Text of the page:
Birth Prep

Optimize Your Birth Experience: Different Positions to Try with an Epidural

Birthing on your back isn’t your only option with an epidural. Learn the best-pushing positions to optimize your birthing experience while getting an epidural.
Dr. Marcy Crouch
Posted on
June 23, 2023
Minute Read

Giving birth can be a daunting experience, and having an epidural can make things easier. However, many women are not aware that they still have options when it comes to different birthing positions with an epidural.

You can labor in a number of positions other than just on your back. In this article, we’ll talk about epidurals and go through some of the different positions you can use.

Understanding Epidurals and Their Limitations

An epidural involves the administration of medication into the epidural space, which numbs the nerves that transmit pain signals from the uterus and lower body to the brain.

It provides effective pain relief while allowing the mother to remain alert and present during labor and childbirth.

The dosage and strength of the epidural can vary, and it is important to discuss your options and preferences with your healthcare provider beforehand.

While an epidural can provide much-needed pain relief, it does limit freedom of movement to some extent.

With an epidural, you may experience decreased sensation and muscle control in the lower body. This can make it challenging to move around or change positions during labor.

However, it's important to remember that there are still several positions you can try to optimize the birthing process and support your pelvic floor.

Birthing positions you can try with an epidural

While an epidural can limit mobility during labor, it doesn't mean that you are confined to one position.

Understanding the various positions available and discussing them with your healthcare provider beforehand can help you make informed decisions about what feels most comfortable and beneficial for you.

Here are a few options to discuss with your provider:

Semi-Reclining Position

In the semi-reclining position, you are in a partially upright position with the head of the bed raised. This position can help with the gravity-assisted descent of the baby while maintaining some pelvic floor muscle engagement. It allows for easy monitoring of fetal heart rate and offers a sense of comfort and support.

Side-Lying Position

The side-lying position involves lying on your side with your upper leg slightly bent. This position helps alleviate pressure on the lower back and allows for optimal blood flow to the placenta. It is particularly beneficial for women who may experience discomfort in the lower back due to the effects of the epidural.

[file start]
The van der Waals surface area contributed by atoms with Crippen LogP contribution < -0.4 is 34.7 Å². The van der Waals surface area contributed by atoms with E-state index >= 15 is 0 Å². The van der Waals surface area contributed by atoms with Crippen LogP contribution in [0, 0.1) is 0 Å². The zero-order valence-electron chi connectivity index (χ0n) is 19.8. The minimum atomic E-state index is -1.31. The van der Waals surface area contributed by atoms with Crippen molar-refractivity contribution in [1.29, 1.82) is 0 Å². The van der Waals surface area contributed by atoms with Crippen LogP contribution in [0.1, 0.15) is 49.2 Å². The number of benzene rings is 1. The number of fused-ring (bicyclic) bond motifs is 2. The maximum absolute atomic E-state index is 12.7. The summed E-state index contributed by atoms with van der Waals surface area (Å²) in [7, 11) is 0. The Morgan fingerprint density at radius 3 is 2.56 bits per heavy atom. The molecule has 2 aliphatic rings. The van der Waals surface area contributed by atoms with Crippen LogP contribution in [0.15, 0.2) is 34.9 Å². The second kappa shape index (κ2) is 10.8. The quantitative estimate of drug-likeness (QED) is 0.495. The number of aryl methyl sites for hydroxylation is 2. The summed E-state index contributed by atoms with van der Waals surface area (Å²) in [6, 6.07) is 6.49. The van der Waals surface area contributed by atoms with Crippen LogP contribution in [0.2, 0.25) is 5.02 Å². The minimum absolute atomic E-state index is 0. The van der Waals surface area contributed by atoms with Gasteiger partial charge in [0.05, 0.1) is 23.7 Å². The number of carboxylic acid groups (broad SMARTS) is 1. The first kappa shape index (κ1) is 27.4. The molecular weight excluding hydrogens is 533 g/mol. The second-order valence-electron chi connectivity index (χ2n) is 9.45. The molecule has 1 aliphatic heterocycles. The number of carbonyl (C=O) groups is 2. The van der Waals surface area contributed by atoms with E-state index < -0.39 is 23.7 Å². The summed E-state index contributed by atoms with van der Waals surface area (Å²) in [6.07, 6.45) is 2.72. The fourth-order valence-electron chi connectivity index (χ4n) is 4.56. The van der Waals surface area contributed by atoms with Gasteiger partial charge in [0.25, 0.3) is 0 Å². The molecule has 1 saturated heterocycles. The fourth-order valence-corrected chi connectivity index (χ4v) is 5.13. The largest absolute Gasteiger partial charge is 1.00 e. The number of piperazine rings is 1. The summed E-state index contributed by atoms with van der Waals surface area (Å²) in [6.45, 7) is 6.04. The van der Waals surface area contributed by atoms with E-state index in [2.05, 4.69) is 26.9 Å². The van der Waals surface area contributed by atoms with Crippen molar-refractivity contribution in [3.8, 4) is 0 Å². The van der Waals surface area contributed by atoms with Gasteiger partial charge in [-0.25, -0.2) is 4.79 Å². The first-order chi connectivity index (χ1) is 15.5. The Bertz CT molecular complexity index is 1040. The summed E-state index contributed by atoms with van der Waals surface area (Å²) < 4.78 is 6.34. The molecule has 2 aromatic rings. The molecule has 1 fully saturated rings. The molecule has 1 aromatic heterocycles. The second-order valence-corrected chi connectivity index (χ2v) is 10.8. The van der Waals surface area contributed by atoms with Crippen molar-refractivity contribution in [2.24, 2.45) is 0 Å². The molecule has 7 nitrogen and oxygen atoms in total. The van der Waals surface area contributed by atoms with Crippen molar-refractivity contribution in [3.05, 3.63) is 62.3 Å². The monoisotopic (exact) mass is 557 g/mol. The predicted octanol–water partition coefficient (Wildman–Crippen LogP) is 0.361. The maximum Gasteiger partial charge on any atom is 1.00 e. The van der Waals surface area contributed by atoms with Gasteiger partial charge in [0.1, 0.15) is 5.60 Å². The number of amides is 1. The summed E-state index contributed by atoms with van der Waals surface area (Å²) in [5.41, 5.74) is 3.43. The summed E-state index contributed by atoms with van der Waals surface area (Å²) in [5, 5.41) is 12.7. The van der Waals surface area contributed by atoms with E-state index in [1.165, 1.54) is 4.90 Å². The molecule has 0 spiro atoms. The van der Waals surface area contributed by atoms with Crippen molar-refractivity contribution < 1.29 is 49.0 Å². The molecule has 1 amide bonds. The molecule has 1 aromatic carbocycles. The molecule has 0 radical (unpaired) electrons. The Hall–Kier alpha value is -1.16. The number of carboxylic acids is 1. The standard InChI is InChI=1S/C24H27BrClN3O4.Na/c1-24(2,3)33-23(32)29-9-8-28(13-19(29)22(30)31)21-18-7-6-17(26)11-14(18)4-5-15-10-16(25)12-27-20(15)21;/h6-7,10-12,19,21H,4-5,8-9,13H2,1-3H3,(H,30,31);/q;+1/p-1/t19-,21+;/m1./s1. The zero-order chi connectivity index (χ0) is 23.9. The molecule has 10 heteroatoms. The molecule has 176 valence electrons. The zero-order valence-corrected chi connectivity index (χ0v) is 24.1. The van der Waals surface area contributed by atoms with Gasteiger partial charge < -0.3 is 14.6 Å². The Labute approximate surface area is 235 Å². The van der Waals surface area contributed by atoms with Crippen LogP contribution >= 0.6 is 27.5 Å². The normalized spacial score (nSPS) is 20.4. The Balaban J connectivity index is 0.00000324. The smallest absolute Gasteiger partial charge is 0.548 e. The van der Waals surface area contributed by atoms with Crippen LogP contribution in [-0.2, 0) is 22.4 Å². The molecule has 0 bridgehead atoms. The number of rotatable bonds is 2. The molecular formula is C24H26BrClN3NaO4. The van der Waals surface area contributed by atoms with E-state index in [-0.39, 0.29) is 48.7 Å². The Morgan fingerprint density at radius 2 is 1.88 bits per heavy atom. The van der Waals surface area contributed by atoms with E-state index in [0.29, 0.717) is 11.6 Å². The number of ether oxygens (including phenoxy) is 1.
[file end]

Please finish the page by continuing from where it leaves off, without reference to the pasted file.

Supported Squat Position

With the support of a birthing bar or a partner's assistance, you can assume a squatting position while leaning forward. This position takes advantage of gravity to facilitate the descent of the baby and opens up the pelvic outlet. It can help enhance the effectiveness of contractions and encourage engagement of the pelvic floor muscles.

Hands and Knees Position

In the hands and knees position, you support yourself on your hands and knees, creating a "tabletop" position. This posture can help relieve pressure on the lower back, reduce back pain, and allow for optimal positioning of the baby. It also aids in the alignment of the pelvis and encourages the engagement of the pelvic floor muscles.

Upright Position with Support

Using a birthing ball, leaning against a wall, or having a partner's support, you can assume an upright position. This position allows for freedom of movement and encourages the natural rotation of the baby through the birth canal. It helps maintain the alignment of the pelvis and allows the pelvic floor to work effectively.


Each position has its unique advantages, such as promoting pelvic floor engagement, optimizing baby's descent, and providing pain relief. Remember, effective communication with your healthcare team and being knowledgeable about your options can empower you to have a positive birth experience with an epidural.

For more in-depth training on birthing positions and preparation, check out my free Push Prep 101 Webinar or if you’re really ready to dive in, head over to my online program Down There Done Right.

Dr. Marcy Crouch

Known as The Down There Doc on Instagram and TikTok, Dr. Marcy Crouch is a board-certified women’s health physical therapist working to elevate pregnancy and postpartum care for women everywhere.